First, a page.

7. Green Peas
1 Cup (160 grams) of boiled green peas contains 9 grams of dietary fiber which makes it one of the best vegetables for constipation! Green peas are also one of the most nutritious vegetables on the planet because they are rich in protein, vitamin C, iron, vitamin B6, and magnesium!
Not a lot of people like the taste of artichoke, I know I don’t! However, I hear that the crispy, crunchy artichoke recipe is amazing! Go ahead and try it because 1 medium artichoke contains 7 grams of dietary fiber which is 28% of the daily recommended intake amount.
I love eggplants, I make them with hot ghost pepper, chicken stock, and chicken along with plain white rice on the side. It’s very low in calories and a delicious way to add fiber to your diet because 1 large eggplant without skin contains 14 grams of dietary fiber which is over 50% of the DRI!
Onions are a great source of magnesium which aids in digestive health. It also contains other vitamins and minerals that make them effective in treating colds, and flu and strengthening the immune system. 1 Large raw onion (160 grams) has 2.6 grams of fiber.
If you haven’t tried my tomato soup for constipation recipe, I think you should! That said, if you suffer from acid reflux or GERD, it is not recommended. Tomatoes are low in calories, and rich in fiber, vitamins A & C, plus plant-based protein. 1 Large tomato has 2.2 grams of dietary fiber.
12. Brussels Sprouts
Brussels sprouts are extremely rich in vitamin C which is great for your overall health but did you know that these little green guys contain fiber as well? Just 100 grams (10 pcs) of Brussels sprouts contain 3.8 grams of dietary fiber, all the more reason to start adding them to your recipes!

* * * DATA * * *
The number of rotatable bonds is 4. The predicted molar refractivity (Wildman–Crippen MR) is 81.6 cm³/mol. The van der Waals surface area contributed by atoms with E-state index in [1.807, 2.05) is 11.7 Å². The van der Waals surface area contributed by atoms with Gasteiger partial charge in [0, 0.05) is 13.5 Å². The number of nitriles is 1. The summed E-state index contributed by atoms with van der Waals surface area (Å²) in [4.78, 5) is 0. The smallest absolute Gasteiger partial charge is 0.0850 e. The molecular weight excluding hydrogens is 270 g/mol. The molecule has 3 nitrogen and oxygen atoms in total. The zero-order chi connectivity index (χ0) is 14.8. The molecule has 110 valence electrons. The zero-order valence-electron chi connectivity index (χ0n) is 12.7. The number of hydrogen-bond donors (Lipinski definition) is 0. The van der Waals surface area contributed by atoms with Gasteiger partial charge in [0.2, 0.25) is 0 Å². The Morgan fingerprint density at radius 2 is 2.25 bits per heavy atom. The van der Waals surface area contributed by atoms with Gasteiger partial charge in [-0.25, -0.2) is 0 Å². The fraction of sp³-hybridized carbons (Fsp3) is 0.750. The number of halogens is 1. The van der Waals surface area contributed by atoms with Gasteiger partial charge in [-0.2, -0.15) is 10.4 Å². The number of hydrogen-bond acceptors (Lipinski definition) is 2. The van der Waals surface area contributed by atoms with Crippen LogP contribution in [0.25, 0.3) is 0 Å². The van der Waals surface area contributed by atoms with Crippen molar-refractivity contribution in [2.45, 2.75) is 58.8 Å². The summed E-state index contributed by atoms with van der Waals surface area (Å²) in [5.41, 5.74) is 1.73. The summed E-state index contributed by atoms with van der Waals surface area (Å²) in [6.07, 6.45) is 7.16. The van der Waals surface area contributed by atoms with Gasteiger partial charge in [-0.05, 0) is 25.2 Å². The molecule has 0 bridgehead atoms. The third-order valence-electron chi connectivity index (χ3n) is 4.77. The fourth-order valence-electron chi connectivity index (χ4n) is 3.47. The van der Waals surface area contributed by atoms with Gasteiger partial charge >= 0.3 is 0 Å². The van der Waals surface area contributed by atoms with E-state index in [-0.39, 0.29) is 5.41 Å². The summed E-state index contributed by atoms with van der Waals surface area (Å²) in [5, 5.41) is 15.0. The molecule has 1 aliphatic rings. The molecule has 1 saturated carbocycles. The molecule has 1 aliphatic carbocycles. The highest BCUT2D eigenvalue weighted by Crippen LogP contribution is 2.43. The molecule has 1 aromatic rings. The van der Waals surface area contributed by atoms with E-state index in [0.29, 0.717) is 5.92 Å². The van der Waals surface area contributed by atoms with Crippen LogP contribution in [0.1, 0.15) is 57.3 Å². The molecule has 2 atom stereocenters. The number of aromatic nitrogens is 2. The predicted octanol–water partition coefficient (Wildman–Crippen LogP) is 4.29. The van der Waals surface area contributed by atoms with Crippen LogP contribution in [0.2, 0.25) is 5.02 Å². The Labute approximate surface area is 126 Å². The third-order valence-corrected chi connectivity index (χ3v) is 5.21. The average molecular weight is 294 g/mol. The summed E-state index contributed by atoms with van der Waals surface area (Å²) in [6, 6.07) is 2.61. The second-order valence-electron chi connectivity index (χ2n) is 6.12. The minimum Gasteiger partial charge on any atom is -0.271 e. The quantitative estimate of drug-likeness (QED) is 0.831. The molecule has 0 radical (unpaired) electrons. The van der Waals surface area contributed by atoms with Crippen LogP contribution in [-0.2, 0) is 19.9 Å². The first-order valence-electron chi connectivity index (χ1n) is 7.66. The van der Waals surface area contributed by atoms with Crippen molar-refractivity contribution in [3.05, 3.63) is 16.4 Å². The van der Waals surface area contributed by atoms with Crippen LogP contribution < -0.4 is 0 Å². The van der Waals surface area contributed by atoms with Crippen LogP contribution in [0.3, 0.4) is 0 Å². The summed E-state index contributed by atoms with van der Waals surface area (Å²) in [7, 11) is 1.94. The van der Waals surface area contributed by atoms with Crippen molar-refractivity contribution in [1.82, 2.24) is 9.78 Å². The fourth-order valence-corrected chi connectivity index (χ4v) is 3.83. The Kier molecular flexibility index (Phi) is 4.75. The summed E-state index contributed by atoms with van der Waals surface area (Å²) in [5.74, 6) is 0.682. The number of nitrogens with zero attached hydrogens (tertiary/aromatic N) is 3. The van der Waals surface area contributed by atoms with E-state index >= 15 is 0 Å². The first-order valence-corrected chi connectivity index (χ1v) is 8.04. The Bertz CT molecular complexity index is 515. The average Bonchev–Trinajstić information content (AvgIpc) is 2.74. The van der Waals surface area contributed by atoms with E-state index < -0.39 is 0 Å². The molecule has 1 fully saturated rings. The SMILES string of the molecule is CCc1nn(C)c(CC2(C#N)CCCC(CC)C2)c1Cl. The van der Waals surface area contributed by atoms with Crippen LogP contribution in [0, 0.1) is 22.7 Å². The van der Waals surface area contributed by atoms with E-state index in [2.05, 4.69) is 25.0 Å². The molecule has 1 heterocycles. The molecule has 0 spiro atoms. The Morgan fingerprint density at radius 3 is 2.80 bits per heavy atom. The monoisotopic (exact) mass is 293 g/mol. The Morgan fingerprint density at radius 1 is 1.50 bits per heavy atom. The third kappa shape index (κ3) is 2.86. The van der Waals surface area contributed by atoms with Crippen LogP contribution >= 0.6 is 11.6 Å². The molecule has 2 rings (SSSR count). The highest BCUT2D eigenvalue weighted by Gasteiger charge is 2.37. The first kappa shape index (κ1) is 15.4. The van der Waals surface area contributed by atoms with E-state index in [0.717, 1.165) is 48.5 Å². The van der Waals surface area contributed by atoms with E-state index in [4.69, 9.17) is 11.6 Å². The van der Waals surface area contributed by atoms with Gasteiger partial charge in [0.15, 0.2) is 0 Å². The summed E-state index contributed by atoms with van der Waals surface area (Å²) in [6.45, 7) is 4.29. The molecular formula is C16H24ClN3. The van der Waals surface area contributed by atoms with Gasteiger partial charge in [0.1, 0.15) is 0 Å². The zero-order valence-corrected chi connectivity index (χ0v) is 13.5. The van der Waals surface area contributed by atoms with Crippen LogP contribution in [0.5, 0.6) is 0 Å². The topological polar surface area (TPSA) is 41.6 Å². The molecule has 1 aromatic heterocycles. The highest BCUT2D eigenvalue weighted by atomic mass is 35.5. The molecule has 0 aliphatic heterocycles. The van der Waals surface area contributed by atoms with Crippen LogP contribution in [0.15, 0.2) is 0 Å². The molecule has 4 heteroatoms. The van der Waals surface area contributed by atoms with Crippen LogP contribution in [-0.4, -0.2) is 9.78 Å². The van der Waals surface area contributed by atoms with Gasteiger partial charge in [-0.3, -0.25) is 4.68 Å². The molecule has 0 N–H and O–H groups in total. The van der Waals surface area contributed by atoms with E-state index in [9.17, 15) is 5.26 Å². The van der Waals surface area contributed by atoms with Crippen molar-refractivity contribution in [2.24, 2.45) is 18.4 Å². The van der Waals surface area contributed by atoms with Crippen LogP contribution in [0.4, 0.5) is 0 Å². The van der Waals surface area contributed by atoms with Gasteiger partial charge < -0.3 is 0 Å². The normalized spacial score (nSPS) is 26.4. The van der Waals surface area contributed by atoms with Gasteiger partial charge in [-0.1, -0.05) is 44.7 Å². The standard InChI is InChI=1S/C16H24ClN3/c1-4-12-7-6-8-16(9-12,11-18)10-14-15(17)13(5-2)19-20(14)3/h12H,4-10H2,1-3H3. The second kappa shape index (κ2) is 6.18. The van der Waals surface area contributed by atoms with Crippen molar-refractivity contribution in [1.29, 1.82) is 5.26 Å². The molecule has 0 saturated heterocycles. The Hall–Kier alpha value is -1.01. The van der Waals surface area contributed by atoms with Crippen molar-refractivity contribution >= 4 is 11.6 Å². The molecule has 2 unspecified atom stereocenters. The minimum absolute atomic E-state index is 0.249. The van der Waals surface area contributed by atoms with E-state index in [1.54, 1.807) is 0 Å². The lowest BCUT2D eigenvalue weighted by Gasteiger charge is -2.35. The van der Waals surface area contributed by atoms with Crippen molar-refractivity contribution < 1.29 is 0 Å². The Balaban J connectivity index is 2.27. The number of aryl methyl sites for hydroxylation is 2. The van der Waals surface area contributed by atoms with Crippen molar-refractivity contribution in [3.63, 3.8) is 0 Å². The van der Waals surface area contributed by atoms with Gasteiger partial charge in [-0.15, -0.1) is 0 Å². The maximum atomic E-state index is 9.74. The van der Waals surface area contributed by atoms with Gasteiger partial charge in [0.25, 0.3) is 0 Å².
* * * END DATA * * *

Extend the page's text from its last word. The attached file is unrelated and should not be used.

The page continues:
Did you know that beet contains a type of fiber that bypasses digestion and travels directly to the colon? Yes, it does plus, it also cleanses the colon from harmful toxins so drinking a glass of beetroot juice in the morning can help you poop. I cup of beetroot juice contain 3.4 grams of soluble fiber.
14. Sweet Potato
Sweet potatoes are delicious no matter how you make them, from boiling them, adding them to stews or simply baking them, they taste great! They also have a ton of benefits for skin, hair, your overall health and are healthier than regular potatoes. 1 Medium-baked sweet potato contains 3.8 grams of fiber.
15. Summer Squash
Similar to zucchinis, summer squash is very low in calories and they taste great when added to soups, fried with eggs, added to steamed veggies, or baked with chicken. However you make them, they will help you get some fiber into your diet. 1 Cup of boiled summer squash contains 2 grams of dietary fiber.
Pumpkin is rich in iron, vitamin C, B6, magnesium, protein, and fiber. It’s easy to consume a lot of pumpkin in one serving especially if it’s a plate of pumpkin pie or stew! One cup of boiled mashed pumpkin has 2.7 grams of dietary fiber.
I eat cucumbers every day, I add them to salads, and smoothies, plus sometimes, I just snack on them. You should too because it’s a cooling and refreshing way to get enough fiber into your diet daily. Just 1 large cucumber contains 2 grams of dietary fiber which is amazing!
Zucchinis are very low-calorie vegetables that are related to the squash and cucumber family. they are rich in vitamin C and protein. They can be added to soups, eaten boiled or steamed and some people even eat them raw. 1 cup (180 grams) of boiled zucchini has 1.8 grams of dietary fiber.